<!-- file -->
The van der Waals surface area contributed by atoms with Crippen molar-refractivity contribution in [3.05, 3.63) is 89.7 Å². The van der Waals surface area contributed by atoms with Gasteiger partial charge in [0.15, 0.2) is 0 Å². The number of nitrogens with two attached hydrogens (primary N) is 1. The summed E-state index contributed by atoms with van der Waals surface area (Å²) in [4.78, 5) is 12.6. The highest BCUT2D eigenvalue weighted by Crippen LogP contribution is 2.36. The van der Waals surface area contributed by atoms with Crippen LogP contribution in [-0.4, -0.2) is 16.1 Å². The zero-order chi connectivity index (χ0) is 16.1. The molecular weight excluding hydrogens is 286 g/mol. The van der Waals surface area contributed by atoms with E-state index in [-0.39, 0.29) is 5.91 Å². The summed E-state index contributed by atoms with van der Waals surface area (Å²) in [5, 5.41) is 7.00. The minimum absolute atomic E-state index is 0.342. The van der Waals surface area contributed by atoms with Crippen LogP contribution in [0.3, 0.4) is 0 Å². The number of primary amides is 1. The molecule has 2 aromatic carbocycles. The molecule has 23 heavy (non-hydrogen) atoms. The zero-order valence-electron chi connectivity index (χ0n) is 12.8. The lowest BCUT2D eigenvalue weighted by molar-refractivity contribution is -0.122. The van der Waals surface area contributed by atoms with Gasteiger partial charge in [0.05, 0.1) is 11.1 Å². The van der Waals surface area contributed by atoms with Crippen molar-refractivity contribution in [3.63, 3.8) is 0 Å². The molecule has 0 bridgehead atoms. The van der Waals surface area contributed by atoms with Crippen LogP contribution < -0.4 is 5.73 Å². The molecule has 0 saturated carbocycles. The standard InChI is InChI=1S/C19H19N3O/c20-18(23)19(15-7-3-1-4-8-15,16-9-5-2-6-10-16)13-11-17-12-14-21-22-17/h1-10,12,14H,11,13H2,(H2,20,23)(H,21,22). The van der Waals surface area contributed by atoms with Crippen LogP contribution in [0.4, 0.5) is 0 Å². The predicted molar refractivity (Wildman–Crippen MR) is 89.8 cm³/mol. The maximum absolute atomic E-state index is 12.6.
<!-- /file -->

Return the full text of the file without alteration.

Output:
The van der Waals surface area contributed by atoms with Crippen molar-refractivity contribution in [3.05, 3.63) is 89.7 Å². The van der Waals surface area contributed by atoms with Gasteiger partial charge in [0.15, 0.2) is 0 Å². The number of nitrogens with two attached hydrogens (primary N) is 1. The summed E-state index contributed by atoms with van der Waals surface area (Å²) in [4.78, 5) is 12.6. The highest BCUT2D eigenvalue weighted by Crippen LogP contribution is 2.36. The van der Waals surface area contributed by atoms with Crippen LogP contribution in [-0.4, -0.2) is 16.1 Å². The zero-order chi connectivity index (χ0) is 16.1. The molecular weight excluding hydrogens is 286 g/mol. The van der Waals surface area contributed by atoms with E-state index in [-0.39, 0.29) is 5.91 Å². The summed E-state index contributed by atoms with van der Waals surface area (Å²) in [5, 5.41) is 7.00. The minimum absolute atomic E-state index is 0.342. The van der Waals surface area contributed by atoms with Crippen LogP contribution in [0.3, 0.4) is 0 Å². The number of primary amides is 1. The molecule has 2 aromatic carbocycles. The molecule has 23 heavy (non-hydrogen) atoms. The zero-order valence-electron chi connectivity index (χ0n) is 12.8. The lowest BCUT2D eigenvalue weighted by molar-refractivity contribution is -0.122. The van der Waals surface area contributed by atoms with Gasteiger partial charge in [0.05, 0.1) is 11.1 Å². The van der Waals surface area contributed by atoms with Crippen molar-refractivity contribution in [3.63, 3.8) is 0 Å². The molecule has 0 bridgehead atoms. The van der Waals surface area contributed by atoms with Crippen LogP contribution < -0.4 is 5.73 Å². The molecule has 0 saturated carbocycles. The standard InChI is InChI=1S/C19H19N3O/c20-18(23)19(15-7-3-1-4-8-15,16-9-5-2-6-10-16)13-11-17-12-14-21-22-17/h1-10,12,14H,11,13H2,(H2,20,23)(H,21,22). The van der Waals surface area contributed by atoms with Crippen LogP contribution in [0.4, 0.5) is 0 Å². The predicted molar refractivity (Wildman–Crippen MR) is 89.8 cm³/mol. The maximum absolute atomic E-state index is 12.6.